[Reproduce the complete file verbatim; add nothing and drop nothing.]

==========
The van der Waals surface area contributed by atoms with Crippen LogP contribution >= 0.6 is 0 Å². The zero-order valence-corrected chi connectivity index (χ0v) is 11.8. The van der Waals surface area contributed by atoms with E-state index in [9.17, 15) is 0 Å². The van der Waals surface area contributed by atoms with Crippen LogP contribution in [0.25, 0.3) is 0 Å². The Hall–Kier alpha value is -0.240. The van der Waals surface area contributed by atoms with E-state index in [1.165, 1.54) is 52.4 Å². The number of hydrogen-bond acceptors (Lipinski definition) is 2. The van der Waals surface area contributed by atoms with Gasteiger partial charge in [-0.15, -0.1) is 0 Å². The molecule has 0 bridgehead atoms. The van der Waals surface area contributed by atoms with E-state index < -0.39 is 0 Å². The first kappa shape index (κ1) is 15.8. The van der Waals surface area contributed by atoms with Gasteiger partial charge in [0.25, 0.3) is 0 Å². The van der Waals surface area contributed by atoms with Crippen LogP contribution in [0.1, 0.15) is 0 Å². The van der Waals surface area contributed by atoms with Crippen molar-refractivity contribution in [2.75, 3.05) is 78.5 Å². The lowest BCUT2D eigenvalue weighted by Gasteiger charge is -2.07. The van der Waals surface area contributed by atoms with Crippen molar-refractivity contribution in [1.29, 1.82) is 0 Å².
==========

The van der Waals surface area contributed by atoms with Crippen LogP contribution >= 0.6 is 0 Å². The zero-order valence-corrected chi connectivity index (χ0v) is 11.8. The van der Waals surface area contributed by atoms with E-state index in [9.17, 15) is 0 Å². The van der Waals surface area contributed by atoms with Crippen LogP contribution in [0.25, 0.3) is 0 Å². The Hall–Kier alpha value is -0.240. The van der Waals surface area contributed by atoms with E-state index in [1.165, 1.54) is 52.4 Å². The number of hydrogen-bond acceptors (Lipinski definition) is 2. The van der Waals surface area contributed by atoms with Gasteiger partial charge in [-0.15, -0.1) is 0 Å². The molecule has 0 bridgehead atoms. The van der Waals surface area contributed by atoms with E-state index < -0.39 is 0 Å². The first kappa shape index (κ1) is 15.8. The van der Waals surface area contributed by atoms with Gasteiger partial charge in [0.25, 0.3) is 0 Å². The van der Waals surface area contributed by atoms with Crippen LogP contribution in [0.1, 0.15) is 0 Å². The van der Waals surface area contributed by atoms with Crippen molar-refractivity contribution in [2.75, 3.05) is 78.5 Å². The lowest BCUT2D eigenvalue weighted by Gasteiger charge is -2.07. The van der Waals surface area contributed by atoms with Crippen molar-refractivity contribution in [1.29, 1.82) is 0 Å².